Source of cigarettes among youth smokers in Malaysia: Findings from the tobacco and e-cigarette survey among Malaysian school adolescents (TECMA)
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Institute for Medical Research, Kuala Lumpur, Malaysia
Jabatan Kesihatan Negeri Perlis, Perlis, Malaysia
Institute of Public Health, Kuala Lumpur, Malaysia
Hospital Sultan Haji Ahmad Shah, Temerloh, Malaysia
Kuang Hock Lim   

Institute for Medical Research, Jalan Pahang 50588, Kuala Lumpur, Malaysia
Publish date: 2018-11-05
Tob. Induc. Dis. 2018;16(November):51
Understanding how and where youth obtain tobacco products are major factors in the development of suitable intervention programs to reduce youth smoking. This study aimed to determine the source of cigarettes and the associated factors among Malaysian school adolescent smokers.

Our sample consisted of 1348 youth aged 10–17 years who were current smokers (having smoked at least once in the last 30 days). The source of cigarettes (commercial, over-the-counter purchases; or social, borrowing or obtaining from someone else) was the dependent variable, and multivariable logistic regression was employed to determine its association with independent variables (i.e. sociodemographics, smoking behavior, and knowledge of laws prohibiting sales of cigarettes to youth).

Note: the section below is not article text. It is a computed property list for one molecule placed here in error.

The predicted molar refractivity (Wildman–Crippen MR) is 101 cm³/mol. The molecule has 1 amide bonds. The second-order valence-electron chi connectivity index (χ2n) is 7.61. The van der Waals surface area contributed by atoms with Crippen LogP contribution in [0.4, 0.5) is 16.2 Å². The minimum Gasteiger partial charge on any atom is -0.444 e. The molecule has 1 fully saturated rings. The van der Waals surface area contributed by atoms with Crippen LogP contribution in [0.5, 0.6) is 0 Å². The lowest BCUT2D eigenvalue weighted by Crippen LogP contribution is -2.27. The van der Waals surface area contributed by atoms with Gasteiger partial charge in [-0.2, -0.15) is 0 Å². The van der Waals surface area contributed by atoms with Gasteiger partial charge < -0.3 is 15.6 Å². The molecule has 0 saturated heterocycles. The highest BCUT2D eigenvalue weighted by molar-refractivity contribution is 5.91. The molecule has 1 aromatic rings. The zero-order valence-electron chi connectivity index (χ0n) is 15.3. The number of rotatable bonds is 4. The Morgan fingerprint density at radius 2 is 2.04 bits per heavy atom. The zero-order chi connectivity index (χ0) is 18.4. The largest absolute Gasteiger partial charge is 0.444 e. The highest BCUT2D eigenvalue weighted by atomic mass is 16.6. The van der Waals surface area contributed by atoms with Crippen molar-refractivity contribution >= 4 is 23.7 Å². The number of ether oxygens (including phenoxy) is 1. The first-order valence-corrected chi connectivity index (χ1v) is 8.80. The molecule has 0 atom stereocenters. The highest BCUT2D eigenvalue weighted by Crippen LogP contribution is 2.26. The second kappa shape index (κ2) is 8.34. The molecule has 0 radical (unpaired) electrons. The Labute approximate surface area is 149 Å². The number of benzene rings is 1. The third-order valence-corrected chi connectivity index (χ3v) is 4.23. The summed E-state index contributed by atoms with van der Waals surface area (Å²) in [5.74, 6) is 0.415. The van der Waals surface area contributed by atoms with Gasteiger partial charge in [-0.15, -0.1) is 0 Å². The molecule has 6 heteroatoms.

Over half (54.3%) of current smokers obtained cigarettes from commercial sources, with a proportion nearly two times higher (84.2% vs 43.7%) among frequent smokers (i.e. those smoking more than 20 days per month) compared to less-frequent smokers, and among young males (56.5% vs 32.0%) compared young females. Multivariable logistic regression indicated that in urban areas, young females (AOR=12.5, 95% CI: 1.38–99.8) frequent smokers (AOR=4.41, 95% CI: 2.05–9.46), and those studying in lower (AOR=3.76, 95% CI: 1.41– 10.02) and upper secondary (AOR=4.74, 95% CI: 1.72–13.06) school students were more likely to obtain cigarettes from a commercial source. On the other hand, in rural areas, only frequent smokers were more likely to get their cigarettes from commercial sources, whilst other variables were not significant.

The proportion of youth smokers who obtained cigarettes from commercial sources appeared to be high, suggesting that law enforcement and health promotion activities should be enhanced to reduce the rate of smoking among Malaysian youth.

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